Sears shocked workers fired without severance pay: the company will pay $ 25 million bonuses to management
Former employees are outraged by a court decision to allow Sears to pay company executives millions in premiums when the company does not have the money to pay severance pay and carry out mass layoffs.
47-year-old employee Sheila Brewer dedicated 17 to Kmart's work years, but she was fired in September after Sears Holdings, who owns Kmart along with her eponymous brand, filed for bankruptcy. The woman for two months was desperately looking for work and was devastated both emotionally and financially, trying to make ends meet.
Last Friday, when a US bankruptcy court approved a company’s plan to pay more than 25 million dollars in bonuses to hundreds of executives and senior staff over the next year, the news severely injured Sheila.
"Seriously? Sheila thought. "How could the judge say yes?"
The current and former Sears and Kmart employees are confused and frustrated because the company intends to provide tens of millions of dollars in financial incentives for senior executives in bankruptcy. If the company reaches certain financial goals, 19 executives will split 8,4 million dollars in bonuses over the next six months, and 315 senior staff will receive the remaining 16,9 million dollars, according to the Chicago Tribune.
In the first three quarters of this year, Sears announced a loss of 1,9 billion dollars and closed hundreds of stores in 2018 year. This year, the company laid off at least 7301 employees at Kmart and Sears, of whom 4041 people were laid off after the company declared bankruptcy. Some former employees say that severance payments were suddenly interrupted or completely canceled as a result of bankruptcy.
At Sears and Kmart stores, sales were up 4,3% year-over-year, but even that was "driven by liquidation sales at stores that were preparing to close," the company said in a recent filing.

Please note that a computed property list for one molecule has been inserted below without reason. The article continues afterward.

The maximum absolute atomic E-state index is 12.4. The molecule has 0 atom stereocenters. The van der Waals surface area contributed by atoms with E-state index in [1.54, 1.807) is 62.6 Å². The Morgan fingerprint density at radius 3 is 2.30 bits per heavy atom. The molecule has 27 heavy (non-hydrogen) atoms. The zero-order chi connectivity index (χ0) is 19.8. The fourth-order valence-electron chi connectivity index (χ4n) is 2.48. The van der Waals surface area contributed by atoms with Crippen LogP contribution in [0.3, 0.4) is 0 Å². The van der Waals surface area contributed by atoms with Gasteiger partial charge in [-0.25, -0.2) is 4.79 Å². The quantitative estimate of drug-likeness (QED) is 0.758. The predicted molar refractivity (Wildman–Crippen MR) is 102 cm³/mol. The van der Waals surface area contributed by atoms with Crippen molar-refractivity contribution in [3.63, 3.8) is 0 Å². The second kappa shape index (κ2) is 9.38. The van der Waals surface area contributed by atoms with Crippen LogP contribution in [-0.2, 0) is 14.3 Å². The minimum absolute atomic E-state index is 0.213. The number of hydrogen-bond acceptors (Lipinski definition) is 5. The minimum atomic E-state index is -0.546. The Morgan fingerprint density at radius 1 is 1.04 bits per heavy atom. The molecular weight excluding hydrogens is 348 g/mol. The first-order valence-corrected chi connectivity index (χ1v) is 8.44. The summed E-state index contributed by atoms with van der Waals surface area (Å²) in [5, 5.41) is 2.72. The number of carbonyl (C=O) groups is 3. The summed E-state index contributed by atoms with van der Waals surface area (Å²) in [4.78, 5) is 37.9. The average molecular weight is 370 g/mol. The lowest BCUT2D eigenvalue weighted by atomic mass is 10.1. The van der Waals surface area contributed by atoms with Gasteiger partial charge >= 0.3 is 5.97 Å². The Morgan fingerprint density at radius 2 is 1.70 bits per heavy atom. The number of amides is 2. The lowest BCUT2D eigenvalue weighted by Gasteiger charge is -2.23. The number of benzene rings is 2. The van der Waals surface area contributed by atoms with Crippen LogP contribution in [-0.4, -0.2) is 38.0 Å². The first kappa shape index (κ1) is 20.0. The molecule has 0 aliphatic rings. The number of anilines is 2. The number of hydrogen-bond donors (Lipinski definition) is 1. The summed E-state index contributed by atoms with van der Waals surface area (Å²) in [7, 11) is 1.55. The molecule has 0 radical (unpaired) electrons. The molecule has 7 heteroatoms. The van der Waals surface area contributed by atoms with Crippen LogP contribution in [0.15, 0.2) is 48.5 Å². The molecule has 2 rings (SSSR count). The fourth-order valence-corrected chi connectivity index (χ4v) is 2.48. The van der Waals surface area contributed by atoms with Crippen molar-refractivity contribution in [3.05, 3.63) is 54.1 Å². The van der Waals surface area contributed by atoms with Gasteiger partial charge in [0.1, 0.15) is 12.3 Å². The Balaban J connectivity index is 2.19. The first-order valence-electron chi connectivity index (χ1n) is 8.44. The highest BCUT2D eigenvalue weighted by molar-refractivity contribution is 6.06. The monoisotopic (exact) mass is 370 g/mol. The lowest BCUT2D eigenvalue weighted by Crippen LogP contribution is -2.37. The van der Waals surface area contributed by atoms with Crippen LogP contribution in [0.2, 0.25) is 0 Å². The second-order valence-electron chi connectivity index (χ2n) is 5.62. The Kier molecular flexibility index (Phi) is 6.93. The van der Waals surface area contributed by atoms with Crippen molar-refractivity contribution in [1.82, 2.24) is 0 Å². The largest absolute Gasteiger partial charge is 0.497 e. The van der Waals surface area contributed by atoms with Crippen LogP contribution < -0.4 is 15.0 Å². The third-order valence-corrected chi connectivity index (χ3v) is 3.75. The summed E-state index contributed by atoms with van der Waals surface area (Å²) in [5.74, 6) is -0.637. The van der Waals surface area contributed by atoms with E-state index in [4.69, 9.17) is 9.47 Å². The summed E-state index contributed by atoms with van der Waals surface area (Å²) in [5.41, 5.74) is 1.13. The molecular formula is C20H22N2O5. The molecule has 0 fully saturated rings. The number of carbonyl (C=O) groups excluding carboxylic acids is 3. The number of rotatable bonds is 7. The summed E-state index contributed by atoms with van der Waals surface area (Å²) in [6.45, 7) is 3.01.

“It's just another slap in the face,” says Oni Patrick, who worked at Kmart in Illinois with Sheila for nearly nine years, until their store closed in September. "And we are tired of the constant slaps in the face."
A spokesperson for Sears Holdings declined to comment.
The attempt to maintain and ensure financial stability for senior officials did not apply to Sears and Kmart employees who have lost their jobs in recent months. These layoffs had different consequences for each employee. Some were told that they would have several weeks or months until their workplace was being liquidated, while others, like Robin, found out about it only an hour before they were fired.
It is also unclear how this affected the payment of severance pay and pension to each employee. Some employees, for example, Sears' Kenmore brand accountants, received a severance pay equal to a week for each year they worked for the company. Others saw their pay cut. For example, Sheila expected to receive severance pay for eight weeks. She says she received checks for two weeks and then received a letter from the company stating that the rest of her severance pay would not be paid after Sears declared bankruptcy.
“We wake up, live, breathe Kmart and do our best for the company and give our best,” Sheila says. "And in the end, they don't pay us anything."
A spokesperson for Sears Holdings declined to detail severance issues.
The elimination of thousands of jobs and hundreds of stores shows a disruptive trend, as companies that were once prosperous and profitable fail to file for bankruptcy protection and, in some cases, liquidation. Often in cases of bankruptcy and liquidation, benefits, pensions and severance pay for employees are canceled or reduced.
“Workers need to be protected,” Sheila says. “You say you don’t have money to pay us severance pay, but do you have money for bonuses?”
For example, more than 33 000 employees at Toys 'R' Us did not receive severance payments after the company began liquidation earlier this year, and thousands of them became partners of Rise Up Retail, an employee protection group that mobilizes retail employees across the country .
Together, they achieved a meeting with Senators Bernie Sanders and Corey Booker, and also protested in New York. As a result, 20 million dollars went to the severance fund, which marked a significant victory.
Lawmakers, such as Sanders and Senator Sherrod Brown, accused Sears of providing millions of bonuses to executives. Now dozens of former Sears and Kmart employees join Rise Up Retail with the hope of having a similar impact. In November, 62 current and former Sears employees sent a letter to Eddie Lampert, the chairman of Sears Holdings, asking him to ensure that the laid-off employees receive proper severance pay, receive protection for their pensions and financial assistance through the employee assistance fund.
Sears did not respond to the letter, says Lily Wang, the group's organizer.
“This is an insult to current and former employees,” Wang said. “The fact that the future of thousands of people is in jeopardy and hundreds of thousands of people have been systematically fired over the years, seeing that years of service simply mean nothing. It's outrageous".
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